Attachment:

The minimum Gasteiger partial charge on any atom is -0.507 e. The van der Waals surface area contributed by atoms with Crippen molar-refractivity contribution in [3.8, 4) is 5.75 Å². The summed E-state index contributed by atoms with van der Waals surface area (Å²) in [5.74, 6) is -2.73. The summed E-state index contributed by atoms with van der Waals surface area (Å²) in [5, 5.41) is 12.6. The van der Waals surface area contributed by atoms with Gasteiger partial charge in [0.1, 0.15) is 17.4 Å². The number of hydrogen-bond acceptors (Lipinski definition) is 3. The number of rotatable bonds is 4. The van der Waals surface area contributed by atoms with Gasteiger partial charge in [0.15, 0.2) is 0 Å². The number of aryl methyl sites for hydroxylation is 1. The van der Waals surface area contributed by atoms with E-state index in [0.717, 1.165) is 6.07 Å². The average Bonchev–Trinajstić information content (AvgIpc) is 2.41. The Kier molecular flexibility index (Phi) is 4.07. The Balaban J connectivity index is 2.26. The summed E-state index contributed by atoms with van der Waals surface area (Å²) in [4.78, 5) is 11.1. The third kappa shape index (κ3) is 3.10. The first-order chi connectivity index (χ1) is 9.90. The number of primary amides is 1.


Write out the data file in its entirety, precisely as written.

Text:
The minimum Gasteiger partial charge on any atom is -0.507 e. The van der Waals surface area contributed by atoms with Crippen molar-refractivity contribution in [3.8, 4) is 5.75 Å². The summed E-state index contributed by atoms with van der Waals surface area (Å²) in [5.74, 6) is -2.73. The summed E-state index contributed by atoms with van der Waals surface area (Å²) in [5, 5.41) is 12.6. The van der Waals surface area contributed by atoms with Gasteiger partial charge in [0.1, 0.15) is 17.4 Å². The number of hydrogen-bond acceptors (Lipinski definition) is 3. The number of rotatable bonds is 4. The van der Waals surface area contributed by atoms with Gasteiger partial charge in [0.15, 0.2) is 0 Å². The number of aryl methyl sites for hydroxylation is 1. The van der Waals surface area contributed by atoms with E-state index in [0.717, 1.165) is 6.07 Å². The average Bonchev–Trinajstić information content (AvgIpc) is 2.41. The Kier molecular flexibility index (Phi) is 4.07. The Balaban J connectivity index is 2.26. The summed E-state index contributed by atoms with van der Waals surface area (Å²) in [4.78, 5) is 11.1. The third kappa shape index (κ3) is 3.10. The first-order chi connectivity index (χ1) is 9.90. The number of primary amides is 1.